An alleged victim of last month’s deadly stampede at a GloRilla concert in western New York is formally preparing to sue over the incident, saying she suffered emotional distress and needs access to video footage, emergency plans, and other key information.

In a court filing Tuesday, attorneys for Ronisha Huston said she was the sister of Rhondesia Belton, one of three people who died in the March 5 incident at Rochester’s Main Street Armory, which police believe may have been triggered by unfounded fears of gunfire.

“Petitioner Ronisha Huston and her now deceased sister, Rhondesia Belton, got caught up in the crowd surge,” her lawyers wrote. “Huston witnessed her sister getting crushed in the stampede.”


Tuesday’s court filing came in the form of a “petition for pre-action discovery” – a maneuver under New York state law that allows a potential plaintiff to seek a court order to obtain key information that might be important to the case. In it, Huston’s attorneys said they had been retained to “pursue claims for personal injuries and infliction of emotion[al] distress” and that she has a “meritorious” case.

The filing demanded that Main Street Armory hand over a wide range of potential information, including the security firms involved, video footage of the entire concert, fire exit and emergency plans, floor plans, regulatory permits, and “communications with private entities involved with the concert.”

The Main Street Armory did not return a request for comment on the filing. No other individuals or organizations involved in the show were named in the petition.


Last month’s deadly stampede came after GloRilla had concluded the concert. According to the city officials, people exiting the venue just after 11 p.m. began to surge dangerously after hearing what they believed to be gunshots; police have found no evidence of actual gunfire.

Belton, 33, and Brandy Miller, 35, died shortly after the incident; a third women, Aisha Stephens, 35, died a few days later. Several other people were injured in the stampede. The next day, GloRilla shared on social media that she was “devastated & heartbroken” over the incident: “My fans mean the world to me 😢praying for their families & for a speedy recovery of everyone affected.”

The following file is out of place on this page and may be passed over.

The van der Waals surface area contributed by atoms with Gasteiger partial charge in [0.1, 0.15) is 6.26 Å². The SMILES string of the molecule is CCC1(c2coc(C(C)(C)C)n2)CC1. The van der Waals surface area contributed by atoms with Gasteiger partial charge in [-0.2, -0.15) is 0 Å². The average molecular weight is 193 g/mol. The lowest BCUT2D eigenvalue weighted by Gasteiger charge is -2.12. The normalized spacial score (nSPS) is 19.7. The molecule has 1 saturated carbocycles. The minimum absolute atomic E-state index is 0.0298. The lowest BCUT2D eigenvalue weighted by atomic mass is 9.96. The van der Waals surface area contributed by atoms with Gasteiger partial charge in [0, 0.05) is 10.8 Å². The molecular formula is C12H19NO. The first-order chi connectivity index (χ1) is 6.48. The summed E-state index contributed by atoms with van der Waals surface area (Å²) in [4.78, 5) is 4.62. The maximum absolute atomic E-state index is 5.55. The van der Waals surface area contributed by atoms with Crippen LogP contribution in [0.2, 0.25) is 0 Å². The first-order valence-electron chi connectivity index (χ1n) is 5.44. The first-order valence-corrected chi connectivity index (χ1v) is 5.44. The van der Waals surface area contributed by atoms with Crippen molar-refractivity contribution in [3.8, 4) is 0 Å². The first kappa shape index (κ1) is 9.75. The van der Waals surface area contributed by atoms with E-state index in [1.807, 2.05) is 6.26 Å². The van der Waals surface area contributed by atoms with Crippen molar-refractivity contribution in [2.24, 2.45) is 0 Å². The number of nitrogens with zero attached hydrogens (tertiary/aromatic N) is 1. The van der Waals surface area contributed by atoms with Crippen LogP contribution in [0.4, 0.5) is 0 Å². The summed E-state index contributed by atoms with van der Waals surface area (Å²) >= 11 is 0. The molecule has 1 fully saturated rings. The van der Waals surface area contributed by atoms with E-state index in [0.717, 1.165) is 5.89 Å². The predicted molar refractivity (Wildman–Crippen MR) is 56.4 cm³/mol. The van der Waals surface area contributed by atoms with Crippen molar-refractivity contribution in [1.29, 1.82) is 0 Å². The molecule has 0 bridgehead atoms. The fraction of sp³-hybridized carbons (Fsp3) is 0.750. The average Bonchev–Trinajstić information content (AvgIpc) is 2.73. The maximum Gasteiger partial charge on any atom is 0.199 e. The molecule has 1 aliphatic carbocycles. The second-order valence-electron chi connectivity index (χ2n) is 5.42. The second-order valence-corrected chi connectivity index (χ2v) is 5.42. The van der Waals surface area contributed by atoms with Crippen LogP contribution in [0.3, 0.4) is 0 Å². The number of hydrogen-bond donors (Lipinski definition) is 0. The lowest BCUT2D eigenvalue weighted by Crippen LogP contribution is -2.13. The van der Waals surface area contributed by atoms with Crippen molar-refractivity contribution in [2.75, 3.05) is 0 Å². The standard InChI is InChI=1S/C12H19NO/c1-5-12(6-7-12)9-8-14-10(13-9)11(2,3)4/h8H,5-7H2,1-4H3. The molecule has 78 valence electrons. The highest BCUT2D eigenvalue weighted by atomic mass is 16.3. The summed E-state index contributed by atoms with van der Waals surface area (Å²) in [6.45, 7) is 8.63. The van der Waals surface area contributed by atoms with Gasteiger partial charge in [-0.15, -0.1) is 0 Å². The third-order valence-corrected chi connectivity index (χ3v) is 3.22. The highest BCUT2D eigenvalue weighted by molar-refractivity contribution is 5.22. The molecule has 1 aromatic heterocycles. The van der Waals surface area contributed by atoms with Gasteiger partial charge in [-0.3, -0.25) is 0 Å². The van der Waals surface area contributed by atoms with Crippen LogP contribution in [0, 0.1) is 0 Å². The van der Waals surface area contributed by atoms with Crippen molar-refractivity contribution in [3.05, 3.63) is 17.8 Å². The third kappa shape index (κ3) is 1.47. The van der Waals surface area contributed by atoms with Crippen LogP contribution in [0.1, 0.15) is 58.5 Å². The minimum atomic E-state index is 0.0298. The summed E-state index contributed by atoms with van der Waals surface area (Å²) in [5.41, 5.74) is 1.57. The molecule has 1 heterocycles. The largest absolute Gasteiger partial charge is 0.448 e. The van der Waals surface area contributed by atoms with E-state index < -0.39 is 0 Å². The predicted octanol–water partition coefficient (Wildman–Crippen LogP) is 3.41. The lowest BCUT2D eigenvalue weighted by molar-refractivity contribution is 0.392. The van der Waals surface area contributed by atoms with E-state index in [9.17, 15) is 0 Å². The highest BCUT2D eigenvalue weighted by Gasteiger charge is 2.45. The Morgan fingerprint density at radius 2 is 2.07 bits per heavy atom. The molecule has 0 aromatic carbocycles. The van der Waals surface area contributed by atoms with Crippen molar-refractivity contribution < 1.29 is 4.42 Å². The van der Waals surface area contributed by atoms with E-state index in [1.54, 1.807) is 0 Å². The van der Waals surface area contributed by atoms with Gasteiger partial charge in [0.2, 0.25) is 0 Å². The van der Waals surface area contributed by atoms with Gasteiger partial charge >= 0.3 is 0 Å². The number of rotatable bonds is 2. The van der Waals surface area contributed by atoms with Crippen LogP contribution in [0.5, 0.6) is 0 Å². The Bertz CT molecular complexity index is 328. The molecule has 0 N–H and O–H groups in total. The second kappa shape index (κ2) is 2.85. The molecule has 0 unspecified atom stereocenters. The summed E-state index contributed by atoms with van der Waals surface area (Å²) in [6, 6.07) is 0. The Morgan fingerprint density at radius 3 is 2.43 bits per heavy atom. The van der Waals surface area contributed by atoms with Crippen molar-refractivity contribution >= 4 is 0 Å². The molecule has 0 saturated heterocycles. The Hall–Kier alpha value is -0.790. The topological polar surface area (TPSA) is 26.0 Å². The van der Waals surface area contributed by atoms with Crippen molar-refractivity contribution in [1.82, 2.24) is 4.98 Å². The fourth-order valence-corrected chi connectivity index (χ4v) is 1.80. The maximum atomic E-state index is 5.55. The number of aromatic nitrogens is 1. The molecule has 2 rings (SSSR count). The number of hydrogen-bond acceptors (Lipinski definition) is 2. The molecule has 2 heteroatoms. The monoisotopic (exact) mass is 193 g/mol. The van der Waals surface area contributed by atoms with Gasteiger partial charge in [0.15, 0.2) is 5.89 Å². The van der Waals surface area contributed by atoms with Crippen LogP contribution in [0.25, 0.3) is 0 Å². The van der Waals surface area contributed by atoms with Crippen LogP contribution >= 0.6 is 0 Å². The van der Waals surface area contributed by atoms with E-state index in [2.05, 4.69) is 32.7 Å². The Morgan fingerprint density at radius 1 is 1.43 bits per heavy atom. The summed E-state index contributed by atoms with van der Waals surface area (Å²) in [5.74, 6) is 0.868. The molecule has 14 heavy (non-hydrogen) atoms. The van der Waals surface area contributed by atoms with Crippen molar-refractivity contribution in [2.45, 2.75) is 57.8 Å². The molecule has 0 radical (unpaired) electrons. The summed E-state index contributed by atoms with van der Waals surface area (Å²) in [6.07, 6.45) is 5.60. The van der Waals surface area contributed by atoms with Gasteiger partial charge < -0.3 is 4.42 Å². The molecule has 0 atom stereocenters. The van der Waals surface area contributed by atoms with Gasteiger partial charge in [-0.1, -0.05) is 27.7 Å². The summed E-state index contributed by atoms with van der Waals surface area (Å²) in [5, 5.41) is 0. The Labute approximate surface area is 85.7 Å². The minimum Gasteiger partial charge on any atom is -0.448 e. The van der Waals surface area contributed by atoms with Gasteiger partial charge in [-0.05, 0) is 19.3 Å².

Investigations into the incident by local police and regulatory authorities are currently underway, and Rochester has effectively shuttered the Main Street Armory by refusing to renew the venue’s entertainment license.

If history is any guide, a case filed by Huston could be the first of several against the organizers of the GloRilla concert.


The deadly crowd surge incident during a Travis Scott concert at the Astroworld music festival in 2021 has spawned hundreds of such lawsuits, albeit over a tragedy that claimed far more victims. The lawsuits, which are still pending, claim the festival’s organizers (including Scott and Live Nation) were legally negligent in how they planned and operated the event.

Other lawsuits over the Rochester stampede already appear to be in the works. The family of Aisha Stephens, one of the women killed in the stampede, has hired well-known civil rights and wrongful death lawyer Benjamin Crump, who said last month that her death was “completely preventable” and vowed to “learn what happened and hold those responsible accountable.”

Beyond the references to “personal injuries” and emotional distress, it’s unclear exactly what legal claims Huston will eventually bring and against what defendants, or when a full lawsuit will be filed. Huston’s attorney, Richard A. Nicotra, did not immediately return a request for comment on Tuesday’s filing. A label representative for Glorilla, who was not named in the filing, did not return a request for comment.

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